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Reliability and concurrent validity between two-dimensional and three-dimensional evaluations of knee valgus during drop jumps

Authors Ortiz A, Rosario-Canales M, Rodríguez A, Seda A, Figueroa C, Venegas-Ríos H

Received 10 November 2015

Accepted for publication 11 March 2016

Published 27 May 2016 Volume 2016:7 Pages 65—73

DOI https://doi.org/10.2147/OAJSM.S100242

Checked for plagiarism Yes

Review by Single-blind

Peer reviewer comments 4

Editor who approved publication: Prof. Dr. Andreas Imhoff


Alexis Ortiz1,  Martin Rosario-Canales2,3,  Alejandro Rodríguez3, Alexie Seda3, Carla Figueroa3, Heidi L Venegas-Ríos4

1School of Physical Therapy, Texas Woman’s University, Houston, TX, 2Department of Anatomy & Neurobiology, 3Department of Physical Therapy, University of Puerto Rico, Medical Sciences Campus, San Juan, PR, 4School of Nutrition & Food Sciences, Texas Woman’s University, Houston, TX, USA

Purpose: The aim of this study was to establish the concurrent validity and reliability of four different two-dimensional (2D) video-based techniques for quantifying frontal plane knee kinematics during a 40 cm double-legged drop jump.
Participants and methods: A convenience sample of 16 healthy participants (nine males and seven females; age: [mean ± standard deviation] 25.5±2 years; body mass index: 24.33±2.98 kg/m2) participated in this investigation. A total of five trials during a 40 cm drop jump maneuver with a countermovement jump were used as the functional task. Four knee valgus measures, such as two different frontal plane projection angle measures, knee-to-ankle separation ratio (KASR), and knee separation distance (KSD), were measured using 2D and three-dimensional (3D) systems. To generalize to the greater population of possible evaluators, the testers performing the biomechanical analyses were three novice physical therapists. Intra- and intertester intraclass correlation coefficients (ICCs) were estimated for 2D analysis variables. ICCs were estimated for all measures between systems to determine concurrent validity of the 2D system.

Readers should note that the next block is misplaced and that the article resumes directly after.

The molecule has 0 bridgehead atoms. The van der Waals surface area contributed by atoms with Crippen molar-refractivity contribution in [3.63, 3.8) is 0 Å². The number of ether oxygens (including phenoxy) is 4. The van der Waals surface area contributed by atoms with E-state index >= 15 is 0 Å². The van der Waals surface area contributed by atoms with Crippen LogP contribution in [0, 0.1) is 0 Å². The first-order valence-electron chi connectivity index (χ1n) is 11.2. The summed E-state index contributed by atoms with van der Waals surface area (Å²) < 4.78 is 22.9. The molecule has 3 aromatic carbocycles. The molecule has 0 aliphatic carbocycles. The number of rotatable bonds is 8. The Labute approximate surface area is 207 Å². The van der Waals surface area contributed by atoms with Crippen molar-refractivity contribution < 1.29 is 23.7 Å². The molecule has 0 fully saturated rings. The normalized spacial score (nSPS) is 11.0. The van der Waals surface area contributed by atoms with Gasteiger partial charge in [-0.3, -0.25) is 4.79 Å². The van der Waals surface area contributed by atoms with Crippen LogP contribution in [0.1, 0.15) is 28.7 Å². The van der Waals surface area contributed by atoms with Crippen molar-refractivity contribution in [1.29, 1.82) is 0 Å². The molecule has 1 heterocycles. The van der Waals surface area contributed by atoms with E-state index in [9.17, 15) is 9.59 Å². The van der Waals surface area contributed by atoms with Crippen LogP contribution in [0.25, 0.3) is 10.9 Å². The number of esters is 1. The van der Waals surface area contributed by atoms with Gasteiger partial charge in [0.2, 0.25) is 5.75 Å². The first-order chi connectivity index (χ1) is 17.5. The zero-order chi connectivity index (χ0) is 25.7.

Results: All four 2D measures showed good to excellent reliability (ICC: 0.89–0.99). KASR and KSD showed excellent correlation (ICC: 0.96; 95% CI: 0.82–0.98 and ICC: 0.94; 95% CI: 0.90–0.96, respectively) with the 3D system, while both methods of frontal plane projection angle showed poor to moderate correlation (ICC: 0–0.57) with the 3D system.
Conclusion: 2D KASR and KSD measures are cost effective, reliable, and highly correlated with the same measures using 3D techniques for the evaluation of knee valgus.

Keywords: Dartfish, Vicon, motion analysis, correlation
 

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